8:15pm The Ocean Breath, performance by Itziar Okariz, in a collaboration with Izar Ocariz, presented by Isabel de Naverán.

This work is built from a chorus of breathing. Ujjayi is a breathing technique used in yoga, whereby the artist is the instructor. The word ujjayi means “one who is victorious” and is normally translated as “the ocean breath” because it is the image it evokes. The piece is figurative in nature, between the abstract space of the sound of breathing and the image that generates, as though sign and meaning were separate, fractures.



Emanuele Coccia is a philosopher and associate professor (maître de conférences) at the School for Advanced Studies in Social Sciences, Paris (EHESS). He also holds a PhD in Medieval Philosophy from the University of Florence and has served as adjunct professor in the History of Philosophy at the Alberts Ludwig University of Frieburg, in Freiburg im Breisgau, and Art History at the Duperré School of Applied Arts in Paris. His books, translated into various languages, include Filosofía de la Imaginación. Averroes y el averroísmo (Adriana Hidalgo, 2007), Sensible Life (Fordham University Press, 2016), El bien en las cosas. La publicidad como discurso moral (Shangrila Textos Aparte, 2015), The Life of Plants. A Metaphysics of Mixture (Polity Press, 2018) and Métamorphoses (Payot & Rivage, 2020).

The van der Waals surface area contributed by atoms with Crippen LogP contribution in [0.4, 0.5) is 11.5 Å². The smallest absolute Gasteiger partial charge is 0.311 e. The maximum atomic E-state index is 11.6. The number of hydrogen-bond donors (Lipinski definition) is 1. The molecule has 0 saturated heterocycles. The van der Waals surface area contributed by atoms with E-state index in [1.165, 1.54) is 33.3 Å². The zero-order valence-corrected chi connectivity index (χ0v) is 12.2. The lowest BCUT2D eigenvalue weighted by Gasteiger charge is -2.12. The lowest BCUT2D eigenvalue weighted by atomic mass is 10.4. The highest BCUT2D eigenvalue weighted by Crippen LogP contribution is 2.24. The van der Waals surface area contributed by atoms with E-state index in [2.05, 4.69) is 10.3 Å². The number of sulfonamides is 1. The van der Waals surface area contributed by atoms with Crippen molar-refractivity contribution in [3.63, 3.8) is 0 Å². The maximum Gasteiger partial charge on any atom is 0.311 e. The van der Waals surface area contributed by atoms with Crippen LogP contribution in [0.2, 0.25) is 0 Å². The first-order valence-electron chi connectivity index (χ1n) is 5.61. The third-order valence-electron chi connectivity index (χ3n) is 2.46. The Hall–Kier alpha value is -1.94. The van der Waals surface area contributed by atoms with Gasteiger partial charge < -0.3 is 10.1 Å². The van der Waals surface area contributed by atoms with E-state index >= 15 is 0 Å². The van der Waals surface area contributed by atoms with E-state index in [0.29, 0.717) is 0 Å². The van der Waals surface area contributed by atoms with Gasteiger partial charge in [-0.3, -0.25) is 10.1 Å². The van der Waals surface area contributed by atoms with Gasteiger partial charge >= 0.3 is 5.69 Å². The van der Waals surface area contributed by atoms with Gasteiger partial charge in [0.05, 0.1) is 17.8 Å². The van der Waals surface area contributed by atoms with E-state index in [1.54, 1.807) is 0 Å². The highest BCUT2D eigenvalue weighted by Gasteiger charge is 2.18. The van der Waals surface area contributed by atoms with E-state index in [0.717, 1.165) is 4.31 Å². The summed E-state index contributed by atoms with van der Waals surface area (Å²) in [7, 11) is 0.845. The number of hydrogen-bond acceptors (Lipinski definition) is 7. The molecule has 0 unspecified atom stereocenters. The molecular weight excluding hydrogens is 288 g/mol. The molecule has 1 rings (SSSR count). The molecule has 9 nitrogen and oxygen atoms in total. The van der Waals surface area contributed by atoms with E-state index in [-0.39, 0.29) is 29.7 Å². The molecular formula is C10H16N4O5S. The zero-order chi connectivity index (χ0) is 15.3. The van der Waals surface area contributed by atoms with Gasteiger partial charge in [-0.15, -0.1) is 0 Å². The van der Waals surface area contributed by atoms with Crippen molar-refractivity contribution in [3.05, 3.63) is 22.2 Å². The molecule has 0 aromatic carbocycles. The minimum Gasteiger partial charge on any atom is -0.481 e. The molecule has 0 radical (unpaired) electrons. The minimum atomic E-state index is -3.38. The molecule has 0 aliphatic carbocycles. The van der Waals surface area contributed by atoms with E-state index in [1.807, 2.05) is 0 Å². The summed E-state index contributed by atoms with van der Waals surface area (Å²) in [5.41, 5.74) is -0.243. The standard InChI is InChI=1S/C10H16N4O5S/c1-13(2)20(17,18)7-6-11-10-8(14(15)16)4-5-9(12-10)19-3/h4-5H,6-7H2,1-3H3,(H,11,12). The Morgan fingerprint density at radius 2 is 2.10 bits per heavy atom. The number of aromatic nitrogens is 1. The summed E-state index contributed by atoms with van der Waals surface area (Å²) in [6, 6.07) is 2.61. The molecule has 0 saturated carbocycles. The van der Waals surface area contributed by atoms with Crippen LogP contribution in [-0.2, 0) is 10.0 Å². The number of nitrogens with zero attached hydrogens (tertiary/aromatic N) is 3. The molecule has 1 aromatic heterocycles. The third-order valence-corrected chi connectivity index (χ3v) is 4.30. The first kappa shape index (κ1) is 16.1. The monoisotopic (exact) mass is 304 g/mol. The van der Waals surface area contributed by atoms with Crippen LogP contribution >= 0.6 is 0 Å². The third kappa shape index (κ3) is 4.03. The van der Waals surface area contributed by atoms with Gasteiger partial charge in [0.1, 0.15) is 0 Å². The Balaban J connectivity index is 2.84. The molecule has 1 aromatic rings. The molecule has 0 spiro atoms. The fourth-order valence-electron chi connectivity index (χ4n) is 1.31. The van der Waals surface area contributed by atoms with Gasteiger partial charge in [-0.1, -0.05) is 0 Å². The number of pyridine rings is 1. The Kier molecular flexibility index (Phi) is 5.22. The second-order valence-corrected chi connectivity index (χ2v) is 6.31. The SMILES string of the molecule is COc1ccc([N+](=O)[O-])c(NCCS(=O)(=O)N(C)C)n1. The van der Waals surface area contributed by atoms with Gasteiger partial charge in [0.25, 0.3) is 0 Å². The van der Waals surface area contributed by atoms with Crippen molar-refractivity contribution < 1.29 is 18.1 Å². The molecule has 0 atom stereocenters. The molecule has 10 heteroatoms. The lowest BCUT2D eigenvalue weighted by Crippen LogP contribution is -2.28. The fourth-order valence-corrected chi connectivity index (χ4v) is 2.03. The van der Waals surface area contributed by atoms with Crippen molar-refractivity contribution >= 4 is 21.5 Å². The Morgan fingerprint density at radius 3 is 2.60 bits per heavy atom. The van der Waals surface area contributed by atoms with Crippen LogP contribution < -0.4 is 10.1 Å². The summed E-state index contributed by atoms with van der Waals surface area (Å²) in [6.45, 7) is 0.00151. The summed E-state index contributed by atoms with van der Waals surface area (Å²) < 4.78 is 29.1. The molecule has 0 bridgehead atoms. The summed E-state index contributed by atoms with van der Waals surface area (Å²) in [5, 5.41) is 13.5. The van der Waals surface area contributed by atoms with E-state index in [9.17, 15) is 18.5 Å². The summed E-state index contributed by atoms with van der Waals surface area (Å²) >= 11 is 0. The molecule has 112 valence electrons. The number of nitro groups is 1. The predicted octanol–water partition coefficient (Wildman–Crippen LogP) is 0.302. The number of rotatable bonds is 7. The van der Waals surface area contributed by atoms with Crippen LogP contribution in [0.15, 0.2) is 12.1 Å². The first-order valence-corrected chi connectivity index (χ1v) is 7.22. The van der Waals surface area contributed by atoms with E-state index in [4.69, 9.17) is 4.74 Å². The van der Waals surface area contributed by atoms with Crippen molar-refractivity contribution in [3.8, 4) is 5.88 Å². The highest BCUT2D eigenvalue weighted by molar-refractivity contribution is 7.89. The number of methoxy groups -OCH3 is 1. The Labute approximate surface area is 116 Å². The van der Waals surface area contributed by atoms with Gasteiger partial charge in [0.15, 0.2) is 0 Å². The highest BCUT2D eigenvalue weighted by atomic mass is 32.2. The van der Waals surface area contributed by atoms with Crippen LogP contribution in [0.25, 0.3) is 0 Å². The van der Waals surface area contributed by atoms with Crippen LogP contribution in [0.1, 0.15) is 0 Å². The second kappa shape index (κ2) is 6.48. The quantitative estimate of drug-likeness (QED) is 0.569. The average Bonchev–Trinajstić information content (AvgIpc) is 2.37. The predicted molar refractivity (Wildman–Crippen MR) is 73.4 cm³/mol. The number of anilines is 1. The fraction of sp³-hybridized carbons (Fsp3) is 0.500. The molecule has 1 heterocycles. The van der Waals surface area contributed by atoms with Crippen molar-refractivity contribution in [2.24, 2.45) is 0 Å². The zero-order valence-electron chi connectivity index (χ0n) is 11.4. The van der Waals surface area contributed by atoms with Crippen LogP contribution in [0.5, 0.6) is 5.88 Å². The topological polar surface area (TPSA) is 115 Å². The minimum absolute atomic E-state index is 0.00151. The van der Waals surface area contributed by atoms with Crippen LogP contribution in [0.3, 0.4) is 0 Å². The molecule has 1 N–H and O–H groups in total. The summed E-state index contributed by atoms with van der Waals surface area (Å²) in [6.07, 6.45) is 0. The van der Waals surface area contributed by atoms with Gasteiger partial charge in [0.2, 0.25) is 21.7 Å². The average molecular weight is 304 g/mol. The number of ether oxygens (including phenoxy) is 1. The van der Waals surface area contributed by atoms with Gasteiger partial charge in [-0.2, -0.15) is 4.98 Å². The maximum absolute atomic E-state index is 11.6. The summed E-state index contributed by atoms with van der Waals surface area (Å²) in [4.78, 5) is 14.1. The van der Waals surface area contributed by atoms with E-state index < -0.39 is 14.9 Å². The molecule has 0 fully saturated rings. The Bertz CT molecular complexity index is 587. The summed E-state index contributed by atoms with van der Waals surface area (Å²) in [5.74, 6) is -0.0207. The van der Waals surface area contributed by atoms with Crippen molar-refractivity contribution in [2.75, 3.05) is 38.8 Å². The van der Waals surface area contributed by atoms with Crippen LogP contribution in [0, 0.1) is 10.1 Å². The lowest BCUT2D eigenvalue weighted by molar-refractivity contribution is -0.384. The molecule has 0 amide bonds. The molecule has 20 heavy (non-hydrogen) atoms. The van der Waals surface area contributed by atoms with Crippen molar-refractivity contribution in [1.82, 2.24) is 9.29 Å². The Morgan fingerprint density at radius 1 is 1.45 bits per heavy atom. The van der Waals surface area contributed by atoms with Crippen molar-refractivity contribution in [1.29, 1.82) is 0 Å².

María González Reyes is a professor of Biology in Secondary Education and an activist with Ecologists in Action, where she participates in the sphere of environmental education and eco-feminism. She is the author of numerous books of short stories and co-author of Cambio climático (Litera, 2019), among others. She has written numerous articles related to social environmentalism and contributed to different publications, for instance El Salto, Revista Papeles, Cuadernos de Pedagogía, Graó, La Marea, Revista Ecologista and Pikara Magazine.

Isabel de Naverán conducts research at the crossroads between art, contemporary choreography and performance in projects of curatorship, publishing and writing. She holds a PhD in Art from University of the Basque Country and is part of the research group Artea. In 2010, she founded, with Leire Vergara, Miren Jaio and Beatriz Cavia, Bulegoa z/b - Oficina de arte y conocimiento in Bilbao, a project she was connected to until 2018. Since 2017 she has been in charge of curating live arts (dance-performance) in the Museo Reina Sofía’s Public Activities Department.